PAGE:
It is common in all genders, but due to biological and environmental factors, the incidence of depression is more in women than in men, and various studies have highlighted this fact. For example, a 2011 study published in PSYCHIATRIC RESEARCH found that the incidence of major depression in women is twice than that in men.
Why is this so? Various theories have been proposed to explain and have noted various factors, e.g.,
The difference in sexual hormones between men and women causes a change in behaviour after adulthood. It happens because these hormones affect the nervous system and brain chemistry differently.
Women (in most societies) are exposed to more stress, e.g., they receive more sexual assaults than men. This fear and the sense of objectification can make them more vulnerable to depression.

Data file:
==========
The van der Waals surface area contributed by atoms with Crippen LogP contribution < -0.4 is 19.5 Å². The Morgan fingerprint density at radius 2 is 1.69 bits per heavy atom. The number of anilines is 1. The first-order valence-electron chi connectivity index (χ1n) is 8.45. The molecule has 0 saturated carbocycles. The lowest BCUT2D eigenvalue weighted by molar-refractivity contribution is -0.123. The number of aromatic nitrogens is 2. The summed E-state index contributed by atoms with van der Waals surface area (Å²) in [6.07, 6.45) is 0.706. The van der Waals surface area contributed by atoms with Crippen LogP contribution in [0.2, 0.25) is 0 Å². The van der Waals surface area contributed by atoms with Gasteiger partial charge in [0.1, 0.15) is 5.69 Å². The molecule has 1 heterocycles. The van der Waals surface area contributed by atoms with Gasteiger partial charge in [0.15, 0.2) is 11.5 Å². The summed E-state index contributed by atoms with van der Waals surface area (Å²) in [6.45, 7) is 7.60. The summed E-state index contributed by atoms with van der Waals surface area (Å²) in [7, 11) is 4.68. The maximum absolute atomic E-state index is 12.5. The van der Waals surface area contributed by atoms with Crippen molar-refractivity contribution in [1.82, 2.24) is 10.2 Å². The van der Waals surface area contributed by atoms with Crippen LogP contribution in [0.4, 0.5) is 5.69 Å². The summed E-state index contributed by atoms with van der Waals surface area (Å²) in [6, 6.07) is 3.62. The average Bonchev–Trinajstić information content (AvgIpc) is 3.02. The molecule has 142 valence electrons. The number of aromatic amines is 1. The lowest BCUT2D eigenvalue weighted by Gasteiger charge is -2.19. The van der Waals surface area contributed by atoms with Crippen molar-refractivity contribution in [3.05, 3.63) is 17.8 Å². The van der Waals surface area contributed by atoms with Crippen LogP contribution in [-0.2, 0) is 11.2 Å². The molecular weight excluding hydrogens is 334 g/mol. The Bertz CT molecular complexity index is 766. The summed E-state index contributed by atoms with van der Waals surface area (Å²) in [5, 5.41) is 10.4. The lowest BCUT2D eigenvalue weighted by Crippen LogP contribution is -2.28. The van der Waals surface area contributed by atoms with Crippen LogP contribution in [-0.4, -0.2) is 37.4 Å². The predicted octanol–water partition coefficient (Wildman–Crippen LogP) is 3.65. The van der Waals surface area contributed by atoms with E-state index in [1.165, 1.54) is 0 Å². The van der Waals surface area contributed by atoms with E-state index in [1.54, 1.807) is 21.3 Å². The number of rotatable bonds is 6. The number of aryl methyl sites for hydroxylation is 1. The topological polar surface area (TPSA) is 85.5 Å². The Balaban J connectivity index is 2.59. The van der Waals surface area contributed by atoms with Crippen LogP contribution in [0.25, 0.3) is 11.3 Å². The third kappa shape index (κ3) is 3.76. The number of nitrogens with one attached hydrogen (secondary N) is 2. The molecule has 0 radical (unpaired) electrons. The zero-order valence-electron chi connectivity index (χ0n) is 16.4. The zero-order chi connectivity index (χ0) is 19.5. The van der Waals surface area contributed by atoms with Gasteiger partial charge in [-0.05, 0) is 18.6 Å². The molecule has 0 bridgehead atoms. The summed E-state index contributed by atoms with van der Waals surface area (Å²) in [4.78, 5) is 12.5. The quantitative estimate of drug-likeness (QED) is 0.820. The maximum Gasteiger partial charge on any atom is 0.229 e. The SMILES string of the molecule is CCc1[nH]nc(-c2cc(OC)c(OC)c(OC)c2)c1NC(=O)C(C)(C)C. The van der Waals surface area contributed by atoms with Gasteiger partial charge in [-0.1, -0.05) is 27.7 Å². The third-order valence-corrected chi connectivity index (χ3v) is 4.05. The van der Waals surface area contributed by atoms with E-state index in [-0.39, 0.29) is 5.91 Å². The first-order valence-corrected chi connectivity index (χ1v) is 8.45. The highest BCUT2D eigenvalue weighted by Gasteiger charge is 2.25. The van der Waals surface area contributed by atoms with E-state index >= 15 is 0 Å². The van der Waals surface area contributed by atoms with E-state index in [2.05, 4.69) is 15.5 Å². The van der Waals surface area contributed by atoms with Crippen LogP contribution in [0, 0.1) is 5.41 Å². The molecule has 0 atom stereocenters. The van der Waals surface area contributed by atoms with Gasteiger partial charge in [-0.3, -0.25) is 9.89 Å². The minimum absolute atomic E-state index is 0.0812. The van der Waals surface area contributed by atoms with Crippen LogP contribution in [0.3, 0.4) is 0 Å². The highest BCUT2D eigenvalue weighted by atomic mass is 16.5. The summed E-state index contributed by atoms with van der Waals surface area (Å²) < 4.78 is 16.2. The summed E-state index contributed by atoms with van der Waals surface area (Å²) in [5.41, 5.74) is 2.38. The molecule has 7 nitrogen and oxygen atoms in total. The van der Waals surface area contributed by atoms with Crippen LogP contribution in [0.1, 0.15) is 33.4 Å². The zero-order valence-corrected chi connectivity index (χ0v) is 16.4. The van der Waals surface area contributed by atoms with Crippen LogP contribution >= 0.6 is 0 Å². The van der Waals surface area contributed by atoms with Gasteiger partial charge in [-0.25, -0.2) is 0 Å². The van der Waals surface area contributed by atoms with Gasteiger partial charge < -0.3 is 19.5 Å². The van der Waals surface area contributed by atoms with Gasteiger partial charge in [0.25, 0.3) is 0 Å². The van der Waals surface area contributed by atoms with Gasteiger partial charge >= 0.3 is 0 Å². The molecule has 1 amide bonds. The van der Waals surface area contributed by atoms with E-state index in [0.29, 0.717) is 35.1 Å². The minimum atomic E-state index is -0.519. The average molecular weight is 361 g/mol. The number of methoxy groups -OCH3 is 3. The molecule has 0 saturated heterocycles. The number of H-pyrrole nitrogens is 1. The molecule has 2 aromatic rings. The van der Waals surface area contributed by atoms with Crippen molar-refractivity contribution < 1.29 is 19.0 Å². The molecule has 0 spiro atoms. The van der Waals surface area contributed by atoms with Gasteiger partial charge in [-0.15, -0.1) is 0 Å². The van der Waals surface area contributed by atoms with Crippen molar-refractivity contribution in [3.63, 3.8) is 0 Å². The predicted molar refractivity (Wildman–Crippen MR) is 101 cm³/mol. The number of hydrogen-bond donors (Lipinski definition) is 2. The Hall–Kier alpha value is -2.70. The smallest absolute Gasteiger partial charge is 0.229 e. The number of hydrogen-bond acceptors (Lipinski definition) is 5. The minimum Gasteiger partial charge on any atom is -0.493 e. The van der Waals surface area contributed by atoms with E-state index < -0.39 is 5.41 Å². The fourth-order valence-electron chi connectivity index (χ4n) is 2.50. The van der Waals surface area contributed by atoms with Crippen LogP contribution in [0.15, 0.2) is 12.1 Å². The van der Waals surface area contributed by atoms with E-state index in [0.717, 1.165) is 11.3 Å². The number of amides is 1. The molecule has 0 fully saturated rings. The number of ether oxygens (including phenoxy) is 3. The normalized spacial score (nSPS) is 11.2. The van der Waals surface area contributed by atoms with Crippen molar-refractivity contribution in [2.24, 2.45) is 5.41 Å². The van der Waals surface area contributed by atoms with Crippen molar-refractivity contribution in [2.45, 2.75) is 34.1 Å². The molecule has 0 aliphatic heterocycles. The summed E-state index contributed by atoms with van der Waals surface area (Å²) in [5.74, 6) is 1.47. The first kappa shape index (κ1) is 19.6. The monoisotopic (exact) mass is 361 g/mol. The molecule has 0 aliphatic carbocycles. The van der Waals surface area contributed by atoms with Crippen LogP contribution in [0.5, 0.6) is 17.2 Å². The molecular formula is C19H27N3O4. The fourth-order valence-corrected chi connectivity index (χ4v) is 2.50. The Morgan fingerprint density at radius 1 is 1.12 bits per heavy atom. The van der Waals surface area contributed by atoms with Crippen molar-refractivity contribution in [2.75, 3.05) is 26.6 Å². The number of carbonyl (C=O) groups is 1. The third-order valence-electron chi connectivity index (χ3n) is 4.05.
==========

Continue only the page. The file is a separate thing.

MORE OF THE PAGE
In some cultures, the role of women in economic life is limited. It results in the sense of dependence that further increases the susceptibility to depression.
Women also have to face other types of depression, e.g.,
Premenstrual dysphoric disorder (PMDD)
What are the most common depression symptoms?
It is a psychological disorder and can be experienced at every age. It could be acute (short term) or chronic (long term). Irrespective of the cause and type, it can negatively affect the quality of life and a person's overall ability to carry out routine activities.
Most of the signs of depression are common in all genders. But due to a difference in biology and psychology, some symptoms are more pronounced in women than in men. However, it would be helpful if you kept a keen eye on the following signs of depression;
Anxiety and depression are two different things, but they often occur together. An anxious woman is likely to show the following symptoms;
Increased heart rate and rapid breathing